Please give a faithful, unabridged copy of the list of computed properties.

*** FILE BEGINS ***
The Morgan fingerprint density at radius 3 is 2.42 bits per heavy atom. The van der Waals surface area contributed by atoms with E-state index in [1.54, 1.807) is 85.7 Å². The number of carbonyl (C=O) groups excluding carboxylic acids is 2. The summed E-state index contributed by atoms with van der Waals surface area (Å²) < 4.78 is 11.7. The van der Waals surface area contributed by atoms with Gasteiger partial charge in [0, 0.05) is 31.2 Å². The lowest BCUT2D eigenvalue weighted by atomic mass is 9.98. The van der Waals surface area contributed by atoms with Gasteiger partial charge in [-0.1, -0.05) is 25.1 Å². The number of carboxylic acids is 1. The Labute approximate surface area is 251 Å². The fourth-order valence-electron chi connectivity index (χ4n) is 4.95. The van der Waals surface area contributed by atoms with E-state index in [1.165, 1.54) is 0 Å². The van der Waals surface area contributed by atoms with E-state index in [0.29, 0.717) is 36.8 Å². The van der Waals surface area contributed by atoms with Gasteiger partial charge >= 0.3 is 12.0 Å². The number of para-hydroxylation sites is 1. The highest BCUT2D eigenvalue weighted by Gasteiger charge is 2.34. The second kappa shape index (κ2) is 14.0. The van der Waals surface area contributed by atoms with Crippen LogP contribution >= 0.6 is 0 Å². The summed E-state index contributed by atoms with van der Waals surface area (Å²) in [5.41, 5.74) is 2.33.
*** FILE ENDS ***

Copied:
The Morgan fingerprint density at radius 3 is 2.42 bits per heavy atom. The van der Waals surface area contributed by atoms with E-state index in [1.54, 1.807) is 85.7 Å². The number of carbonyl (C=O) groups excluding carboxylic acids is 2. The summed E-state index contributed by atoms with van der Waals surface area (Å²) < 4.78 is 11.7. The van der Waals surface area contributed by atoms with Gasteiger partial charge in [0, 0.05) is 31.2 Å². The lowest BCUT2D eigenvalue weighted by atomic mass is 9.98. The van der Waals surface area contributed by atoms with Gasteiger partial charge in [-0.1, -0.05) is 25.1 Å². The number of carboxylic acids is 1. The Labute approximate surface area is 251 Å². The fourth-order valence-electron chi connectivity index (χ4n) is 4.95. The van der Waals surface area contributed by atoms with E-state index in [1.165, 1.54) is 0 Å². The van der Waals surface area contributed by atoms with E-state index in [0.29, 0.717) is 36.8 Å². The van der Waals surface area contributed by atoms with Gasteiger partial charge >= 0.3 is 12.0 Å². The number of para-hydroxylation sites is 1. The highest BCUT2D eigenvalue weighted by Gasteiger charge is 2.34. The second kappa shape index (κ2) is 14.0. The van der Waals surface area contributed by atoms with Crippen LogP contribution >= 0.6 is 0 Å². The summed E-state index contributed by atoms with van der Waals surface area (Å²) in [5.41, 5.74) is 2.33.